Rockford Federal Judge Frederick Kopola has refused to dismiss another case filed against the McHenry County Sheriff’s Department. You can read his May 4, 2012, decision below (some paragraphs have been broken up in order to make the text easier to read):
Plaintiff, Peter Matwijiw, has filed a six-count complaint against defendants, McHenry County, McHenry County Sheriff Keith Nygren, and McHenry County Sheriff’s Deputy Robert Chamberlain, pursuant to 42 U.S.C. § 1983 and state law. In the complaint, plaintiff alleges that Chamberlain
- seized plaintiff without having reasonable suspicion that he was involved in criminal activity, in violation of his Fourth Amendment rights (Count I);
- falsely arrested plaintiff without legal justification or probable cause, in violation of his Fourth Amendment rights (Count II);
- used excessive force during the arrest, in violation of his Fourth Amendment rights (Count III); and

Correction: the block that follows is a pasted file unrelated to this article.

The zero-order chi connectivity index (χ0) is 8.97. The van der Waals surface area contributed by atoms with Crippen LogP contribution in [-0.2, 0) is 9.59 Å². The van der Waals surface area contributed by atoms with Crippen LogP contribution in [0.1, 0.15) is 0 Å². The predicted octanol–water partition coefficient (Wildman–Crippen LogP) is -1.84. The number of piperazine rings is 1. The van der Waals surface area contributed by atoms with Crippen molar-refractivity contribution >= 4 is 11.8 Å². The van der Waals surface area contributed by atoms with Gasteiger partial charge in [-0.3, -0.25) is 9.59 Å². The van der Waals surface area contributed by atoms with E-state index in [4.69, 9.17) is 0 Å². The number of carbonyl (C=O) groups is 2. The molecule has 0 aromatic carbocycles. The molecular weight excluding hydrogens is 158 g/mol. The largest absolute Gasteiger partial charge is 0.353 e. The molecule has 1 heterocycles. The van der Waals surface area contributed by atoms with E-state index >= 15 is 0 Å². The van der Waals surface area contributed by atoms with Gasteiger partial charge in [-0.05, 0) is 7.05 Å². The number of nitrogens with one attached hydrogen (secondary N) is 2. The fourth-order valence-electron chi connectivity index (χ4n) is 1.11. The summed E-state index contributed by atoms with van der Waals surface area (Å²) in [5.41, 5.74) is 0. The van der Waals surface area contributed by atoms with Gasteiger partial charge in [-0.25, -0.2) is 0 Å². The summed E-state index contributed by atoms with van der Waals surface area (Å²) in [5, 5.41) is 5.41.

- committed the tort of malicious prosecution, in violation of state law, when he instituted charges against plaintiff for obstructing a peace officer and resisting a peace officer without having probable cause (Count IV).
Plaintiff also alleges
- that Sheriff Nygren is liable for Chamberlain’s malicious prosecution pursuant to the doctrine of respondeat superior (Count V); and
- that McHenry County is liable to pay any compensatory damages in this case pursuant to the Illinois Tort Immunity Act, 745 ILCS 10/9-102 (Count VI).
Currently before the court is defendants’ motion to dismiss, pursuant to Federal Rule of Civil Procedure 12(b)(6), in which they argue that Chamberlain is entitled to qualified immunity on Counts I, II, and III.
Defendants also argue that, if those counts are dismissed, this court should also refuse to exercise supplemental jurisdiction over the remaining state law claims.
For the reasons stated below, the motion to dismiss is denied.
In the complaint, plaintiff alleges the following facts, which are taken as true for purposes of the motion to dismiss.
On July 3, 2009, plaintiff was at his home in Woodstock, Illinois. At approximately 1:00 p.m., Chamberlain arrived at plaintiff’s home in response to a 911 call and spoke to plaintiff, who was outside in front of his home.